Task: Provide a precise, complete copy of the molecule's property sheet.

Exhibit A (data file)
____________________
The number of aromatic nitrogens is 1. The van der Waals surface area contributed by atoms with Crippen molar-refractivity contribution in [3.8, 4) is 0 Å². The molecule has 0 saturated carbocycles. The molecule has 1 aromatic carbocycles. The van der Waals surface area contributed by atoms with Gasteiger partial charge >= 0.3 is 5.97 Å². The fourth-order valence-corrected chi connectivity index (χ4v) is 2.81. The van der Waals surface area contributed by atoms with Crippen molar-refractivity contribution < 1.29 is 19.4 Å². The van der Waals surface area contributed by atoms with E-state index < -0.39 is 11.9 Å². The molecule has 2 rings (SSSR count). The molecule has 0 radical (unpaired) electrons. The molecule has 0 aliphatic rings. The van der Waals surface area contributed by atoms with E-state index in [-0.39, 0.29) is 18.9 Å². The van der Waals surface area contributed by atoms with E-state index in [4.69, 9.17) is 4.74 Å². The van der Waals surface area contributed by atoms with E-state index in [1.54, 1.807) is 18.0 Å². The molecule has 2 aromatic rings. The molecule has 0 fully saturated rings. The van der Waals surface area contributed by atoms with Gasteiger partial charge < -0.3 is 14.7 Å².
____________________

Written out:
The number of aromatic nitrogens is 1. The van der Waals surface area contributed by atoms with Crippen molar-refractivity contribution in [3.8, 4) is 0 Å². The molecule has 0 saturated carbocycles. The molecule has 1 aromatic carbocycles. The van der Waals surface area contributed by atoms with Gasteiger partial charge >= 0.3 is 5.97 Å². The fourth-order valence-corrected chi connectivity index (χ4v) is 2.81. The van der Waals surface area contributed by atoms with Crippen molar-refractivity contribution < 1.29 is 19.4 Å². The van der Waals surface area contributed by atoms with E-state index < -0.39 is 11.9 Å². The molecule has 2 rings (SSSR count). The molecule has 0 radical (unpaired) electrons. The molecule has 0 aliphatic rings. The van der Waals surface area contributed by atoms with E-state index in [-0.39, 0.29) is 18.9 Å². The van der Waals surface area contributed by atoms with E-state index in [4.69, 9.17) is 4.74 Å². The van der Waals surface area contributed by atoms with E-state index in [1.54, 1.807) is 18.0 Å². The molecule has 2 aromatic rings. The molecule has 0 fully saturated rings. The van der Waals surface area contributed by atoms with Gasteiger partial charge < -0.3 is 14.7 Å².